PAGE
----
Tuesday, October 21, 2008

Follow-up for those who care: The limits of baseball statistics

Some follow-up thoughts from the previous post on the limits of baseball statistics, as emailed back-and-forth between trusty argument partner cannatar and myself (before this came out, incidentally). I think it follows logically and enhances the discussion, probably clarifies some things that were not clear in my post. This also has a nice cast of characters including Steve the old-school baseball guy, Mike the mathematician and Andrea the cook (she's a great cook). Also, there's a next-level article at Edge magazine here that discusses the general limits of statistics and has some overlap, but you're going to need a fairly advanced degree to read it.

From: cannatar
To: Bryan

"I'm also mystified at the premise that the 'better' team doesn't always win the championship, when in fact the point of the championship is to determine the best team."

When did you turn into Steve? [ed's note: very anti-sabermetrically-inclined fellow, tends to turn quite disagreeable to the point of yelling at the mention of VORP. Sometimes threatens physical violence. Am not kidding.]
Look, it depends on what you want the word "better" to mean. Does it just mean who did a better job during the 7 games?

Or does "better" mean something more - that one group of men is inherently more skilled at the game of baseball than the other? We use the word "better" all the time in life. You're better than me at stickball, Andrea is a better cook than me, Mike is better at math than both of us.

When I say you're better at tennis than me, I mean that in my opinion (based on years of observation), on any given day, you have a better than 50% chance of beating me in a game of tennis.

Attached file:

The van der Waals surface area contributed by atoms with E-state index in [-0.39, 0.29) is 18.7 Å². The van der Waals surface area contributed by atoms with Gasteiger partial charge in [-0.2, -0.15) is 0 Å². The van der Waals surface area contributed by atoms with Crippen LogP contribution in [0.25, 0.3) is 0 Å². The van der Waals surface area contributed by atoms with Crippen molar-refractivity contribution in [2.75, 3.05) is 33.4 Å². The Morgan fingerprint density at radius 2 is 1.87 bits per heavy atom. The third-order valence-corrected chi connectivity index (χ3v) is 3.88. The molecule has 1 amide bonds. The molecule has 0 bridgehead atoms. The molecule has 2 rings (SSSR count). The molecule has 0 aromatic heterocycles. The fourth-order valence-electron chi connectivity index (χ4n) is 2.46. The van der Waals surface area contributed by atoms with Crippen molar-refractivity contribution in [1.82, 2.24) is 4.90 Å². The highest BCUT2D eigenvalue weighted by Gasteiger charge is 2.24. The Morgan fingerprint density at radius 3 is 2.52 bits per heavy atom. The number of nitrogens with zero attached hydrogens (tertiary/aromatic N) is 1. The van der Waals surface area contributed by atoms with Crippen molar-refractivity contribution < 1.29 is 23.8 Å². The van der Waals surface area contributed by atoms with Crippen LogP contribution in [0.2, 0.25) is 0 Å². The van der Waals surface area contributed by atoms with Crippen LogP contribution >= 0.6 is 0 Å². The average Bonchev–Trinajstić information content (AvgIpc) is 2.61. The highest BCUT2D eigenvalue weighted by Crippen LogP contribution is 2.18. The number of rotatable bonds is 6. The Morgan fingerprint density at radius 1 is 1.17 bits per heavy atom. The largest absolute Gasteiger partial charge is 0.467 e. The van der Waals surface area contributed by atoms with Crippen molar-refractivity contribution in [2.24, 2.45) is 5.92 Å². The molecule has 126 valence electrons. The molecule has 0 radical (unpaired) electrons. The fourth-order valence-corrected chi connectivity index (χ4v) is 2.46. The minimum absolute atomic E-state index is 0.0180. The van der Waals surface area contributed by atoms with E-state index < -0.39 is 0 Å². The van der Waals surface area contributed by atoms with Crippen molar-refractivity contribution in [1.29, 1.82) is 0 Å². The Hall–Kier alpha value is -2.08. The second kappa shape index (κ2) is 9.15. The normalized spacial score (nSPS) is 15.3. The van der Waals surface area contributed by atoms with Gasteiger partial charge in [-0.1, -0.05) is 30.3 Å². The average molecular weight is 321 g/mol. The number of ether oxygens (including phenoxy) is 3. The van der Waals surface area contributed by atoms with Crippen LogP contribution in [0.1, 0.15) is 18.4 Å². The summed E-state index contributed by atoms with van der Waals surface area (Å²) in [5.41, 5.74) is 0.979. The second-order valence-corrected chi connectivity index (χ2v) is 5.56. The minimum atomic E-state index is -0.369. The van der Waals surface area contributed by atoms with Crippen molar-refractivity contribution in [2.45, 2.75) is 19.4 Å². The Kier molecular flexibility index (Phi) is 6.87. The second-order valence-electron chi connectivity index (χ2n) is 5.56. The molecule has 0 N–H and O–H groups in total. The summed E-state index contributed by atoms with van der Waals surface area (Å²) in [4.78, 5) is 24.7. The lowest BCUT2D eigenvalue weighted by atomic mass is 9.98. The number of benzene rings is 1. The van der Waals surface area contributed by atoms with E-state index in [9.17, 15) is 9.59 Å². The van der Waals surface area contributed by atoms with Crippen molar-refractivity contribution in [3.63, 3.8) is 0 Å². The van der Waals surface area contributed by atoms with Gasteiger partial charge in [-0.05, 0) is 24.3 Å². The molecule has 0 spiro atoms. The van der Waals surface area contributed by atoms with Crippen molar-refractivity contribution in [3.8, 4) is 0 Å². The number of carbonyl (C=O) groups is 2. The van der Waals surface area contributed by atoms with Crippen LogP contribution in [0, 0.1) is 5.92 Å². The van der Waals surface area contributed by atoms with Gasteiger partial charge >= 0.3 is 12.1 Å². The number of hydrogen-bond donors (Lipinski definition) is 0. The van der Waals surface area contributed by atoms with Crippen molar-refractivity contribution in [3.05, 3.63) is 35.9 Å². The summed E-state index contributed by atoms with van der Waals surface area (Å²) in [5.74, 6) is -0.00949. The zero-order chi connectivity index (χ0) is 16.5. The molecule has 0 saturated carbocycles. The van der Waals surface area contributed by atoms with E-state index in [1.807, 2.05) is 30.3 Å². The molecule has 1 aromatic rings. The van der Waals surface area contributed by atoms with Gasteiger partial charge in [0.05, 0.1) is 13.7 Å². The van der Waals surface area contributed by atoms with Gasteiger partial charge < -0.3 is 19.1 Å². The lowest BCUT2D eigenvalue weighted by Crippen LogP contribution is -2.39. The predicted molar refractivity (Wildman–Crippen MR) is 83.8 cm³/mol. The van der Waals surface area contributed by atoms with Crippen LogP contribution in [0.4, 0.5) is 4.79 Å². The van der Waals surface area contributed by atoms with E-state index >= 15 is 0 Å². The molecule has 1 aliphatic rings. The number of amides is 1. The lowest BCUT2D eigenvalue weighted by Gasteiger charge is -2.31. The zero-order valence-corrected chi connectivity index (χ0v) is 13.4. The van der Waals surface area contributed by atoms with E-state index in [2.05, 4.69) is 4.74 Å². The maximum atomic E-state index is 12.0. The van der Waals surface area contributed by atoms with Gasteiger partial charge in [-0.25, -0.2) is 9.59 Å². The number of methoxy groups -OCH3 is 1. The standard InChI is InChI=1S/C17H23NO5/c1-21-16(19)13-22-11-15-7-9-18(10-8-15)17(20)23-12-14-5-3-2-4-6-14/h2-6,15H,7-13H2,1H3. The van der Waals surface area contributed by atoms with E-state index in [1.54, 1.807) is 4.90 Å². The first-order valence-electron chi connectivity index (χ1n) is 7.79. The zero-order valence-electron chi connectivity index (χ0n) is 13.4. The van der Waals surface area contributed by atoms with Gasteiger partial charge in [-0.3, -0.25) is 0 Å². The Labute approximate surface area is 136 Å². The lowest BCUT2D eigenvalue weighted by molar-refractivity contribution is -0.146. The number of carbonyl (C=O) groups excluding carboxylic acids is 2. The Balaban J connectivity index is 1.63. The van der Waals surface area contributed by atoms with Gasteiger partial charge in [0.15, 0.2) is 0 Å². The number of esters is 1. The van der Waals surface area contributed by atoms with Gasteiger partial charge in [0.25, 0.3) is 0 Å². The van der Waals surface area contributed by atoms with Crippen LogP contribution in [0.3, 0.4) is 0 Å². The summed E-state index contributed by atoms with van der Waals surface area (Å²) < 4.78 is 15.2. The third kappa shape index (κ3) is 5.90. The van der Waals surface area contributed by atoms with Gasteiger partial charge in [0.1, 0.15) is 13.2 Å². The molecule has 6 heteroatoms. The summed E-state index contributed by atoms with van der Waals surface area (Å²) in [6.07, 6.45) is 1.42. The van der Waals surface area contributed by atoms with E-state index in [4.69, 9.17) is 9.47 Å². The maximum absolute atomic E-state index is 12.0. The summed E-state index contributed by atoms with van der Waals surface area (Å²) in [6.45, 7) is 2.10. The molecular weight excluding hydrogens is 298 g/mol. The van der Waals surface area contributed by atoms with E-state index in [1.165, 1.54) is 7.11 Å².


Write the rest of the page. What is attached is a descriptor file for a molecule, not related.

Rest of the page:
If I beat you 10 times in a row, I'd probably change my opinion. If I beat you in one game of tennis, I won't. Even if we call this game a "playoff game" and both agree that this match is extra-important and attempt to play with more focus and determination than we would on another day, the outcome isn't going to change my opinion that if we played again the following week in such a match, you'd be more likely to win. And that's sort of how I choose to think about what baseball team is better. I think the Rays are a better team than the White Sox (particularly since the White Sox don't have Carlos Quentin). But, I realize that baseball is a somewhat random game and that the inferior White Sox had about a 1 in 3 chance of winning the 5-game series. If they had won the series, that would've meant to me that they played better for 5 games, but it wouldn't have changed my opinion about who would win if they played another 5 game series. In other words, I would still think the Rays are "better". I assume Steve would think that if the White Sox won the series, they would win if they played it again the following week. And again, and again. In other words, I think Steve believes that the series reveals the inherent truth about which team is better.